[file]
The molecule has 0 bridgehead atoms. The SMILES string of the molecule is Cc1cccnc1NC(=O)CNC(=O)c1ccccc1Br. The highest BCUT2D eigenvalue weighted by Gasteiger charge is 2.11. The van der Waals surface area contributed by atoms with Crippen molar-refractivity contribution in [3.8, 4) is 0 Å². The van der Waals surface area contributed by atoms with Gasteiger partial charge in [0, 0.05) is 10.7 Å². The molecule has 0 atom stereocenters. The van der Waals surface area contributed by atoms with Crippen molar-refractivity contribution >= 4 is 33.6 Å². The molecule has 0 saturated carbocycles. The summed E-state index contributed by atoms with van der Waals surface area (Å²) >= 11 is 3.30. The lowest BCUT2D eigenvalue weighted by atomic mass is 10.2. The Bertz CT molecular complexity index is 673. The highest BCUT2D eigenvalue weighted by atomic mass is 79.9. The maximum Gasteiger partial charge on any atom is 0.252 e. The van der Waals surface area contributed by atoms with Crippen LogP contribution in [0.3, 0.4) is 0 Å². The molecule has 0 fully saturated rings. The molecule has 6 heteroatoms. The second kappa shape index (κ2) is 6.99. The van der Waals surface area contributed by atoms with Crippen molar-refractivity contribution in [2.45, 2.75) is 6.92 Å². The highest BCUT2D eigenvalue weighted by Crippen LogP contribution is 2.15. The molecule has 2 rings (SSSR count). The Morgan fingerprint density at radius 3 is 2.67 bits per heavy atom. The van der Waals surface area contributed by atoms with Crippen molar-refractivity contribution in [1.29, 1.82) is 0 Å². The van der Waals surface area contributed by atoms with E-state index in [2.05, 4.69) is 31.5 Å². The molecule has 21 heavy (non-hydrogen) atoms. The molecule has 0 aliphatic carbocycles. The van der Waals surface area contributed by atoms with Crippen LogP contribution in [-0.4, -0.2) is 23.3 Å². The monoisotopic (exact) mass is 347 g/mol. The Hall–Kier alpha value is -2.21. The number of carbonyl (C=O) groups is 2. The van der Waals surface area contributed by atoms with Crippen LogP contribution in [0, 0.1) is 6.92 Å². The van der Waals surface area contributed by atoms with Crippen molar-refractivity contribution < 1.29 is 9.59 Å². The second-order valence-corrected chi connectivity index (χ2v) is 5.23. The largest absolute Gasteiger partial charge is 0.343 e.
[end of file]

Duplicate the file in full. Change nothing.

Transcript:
The molecule has 0 bridgehead atoms. The SMILES string of the molecule is Cc1cccnc1NC(=O)CNC(=O)c1ccccc1Br. The highest BCUT2D eigenvalue weighted by Gasteiger charge is 2.11. The van der Waals surface area contributed by atoms with Crippen molar-refractivity contribution in [3.8, 4) is 0 Å². The van der Waals surface area contributed by atoms with Gasteiger partial charge in [0, 0.05) is 10.7 Å². The molecule has 0 atom stereocenters. The van der Waals surface area contributed by atoms with Crippen molar-refractivity contribution >= 4 is 33.6 Å². The molecule has 0 saturated carbocycles. The summed E-state index contributed by atoms with van der Waals surface area (Å²) >= 11 is 3.30. The lowest BCUT2D eigenvalue weighted by atomic mass is 10.2. The Bertz CT molecular complexity index is 673. The highest BCUT2D eigenvalue weighted by atomic mass is 79.9. The maximum Gasteiger partial charge on any atom is 0.252 e. The van der Waals surface area contributed by atoms with Crippen LogP contribution in [0.3, 0.4) is 0 Å². The molecule has 0 fully saturated rings. The molecule has 6 heteroatoms. The second kappa shape index (κ2) is 6.99. The van der Waals surface area contributed by atoms with Crippen molar-refractivity contribution in [2.45, 2.75) is 6.92 Å². The highest BCUT2D eigenvalue weighted by Crippen LogP contribution is 2.15. The molecule has 2 rings (SSSR count). The Morgan fingerprint density at radius 3 is 2.67 bits per heavy atom. The van der Waals surface area contributed by atoms with Crippen molar-refractivity contribution in [1.29, 1.82) is 0 Å². The van der Waals surface area contributed by atoms with E-state index in [2.05, 4.69) is 31.5 Å². The molecule has 21 heavy (non-hydrogen) atoms. The molecule has 0 aliphatic carbocycles. The van der Waals surface area contributed by atoms with Crippen LogP contribution in [-0.4, -0.2) is 23.3 Å². The monoisotopic (exact) mass is 347 g/mol. The Hall–Kier alpha value is -2.21. The number of carbonyl (C=O) groups is 2. The van der Waals surface area contributed by atoms with Crippen LogP contribution in [0, 0.1) is 6.92 Å². The van der Waals surface area contributed by atoms with Crippen molar-refractivity contribution < 1.29 is 9.59 Å². The second-order valence-corrected chi connectivity index (χ2v) is 5.23. The largest absolute Gasteiger partial charge is 0.343 e.